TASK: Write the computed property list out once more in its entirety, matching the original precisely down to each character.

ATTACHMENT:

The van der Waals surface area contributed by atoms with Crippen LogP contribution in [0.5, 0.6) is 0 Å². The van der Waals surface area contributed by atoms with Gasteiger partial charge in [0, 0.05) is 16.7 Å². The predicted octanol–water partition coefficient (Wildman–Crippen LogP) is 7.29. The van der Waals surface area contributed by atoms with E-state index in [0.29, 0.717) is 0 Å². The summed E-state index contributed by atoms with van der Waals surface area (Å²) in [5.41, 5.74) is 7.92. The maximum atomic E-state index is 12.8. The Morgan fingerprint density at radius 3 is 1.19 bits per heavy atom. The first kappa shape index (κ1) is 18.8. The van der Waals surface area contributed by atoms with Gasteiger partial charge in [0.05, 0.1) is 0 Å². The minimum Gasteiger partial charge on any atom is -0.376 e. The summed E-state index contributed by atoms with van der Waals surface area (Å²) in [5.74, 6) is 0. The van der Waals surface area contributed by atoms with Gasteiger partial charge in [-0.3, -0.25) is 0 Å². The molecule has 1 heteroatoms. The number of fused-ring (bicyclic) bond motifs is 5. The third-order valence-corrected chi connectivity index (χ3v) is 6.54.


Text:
The van der Waals surface area contributed by atoms with Crippen LogP contribution in [0.5, 0.6) is 0 Å². The van der Waals surface area contributed by atoms with Gasteiger partial charge in [0, 0.05) is 16.7 Å². The predicted octanol–water partition coefficient (Wildman–Crippen LogP) is 7.29. The van der Waals surface area contributed by atoms with E-state index in [0.29, 0.717) is 0 Å². The summed E-state index contributed by atoms with van der Waals surface area (Å²) in [5.41, 5.74) is 7.92. The maximum atomic E-state index is 12.8. The Morgan fingerprint density at radius 3 is 1.19 bits per heavy atom. The first kappa shape index (κ1) is 18.8. The van der Waals surface area contributed by atoms with Gasteiger partial charge in [0.05, 0.1) is 0 Å². The minimum Gasteiger partial charge on any atom is -0.376 e. The summed E-state index contributed by atoms with van der Waals surface area (Å²) in [5.74, 6) is 0. The van der Waals surface area contributed by atoms with Gasteiger partial charge in [-0.3, -0.25) is 0 Å². The molecule has 1 heteroatoms. The number of fused-ring (bicyclic) bond motifs is 5. The third-order valence-corrected chi connectivity index (χ3v) is 6.54.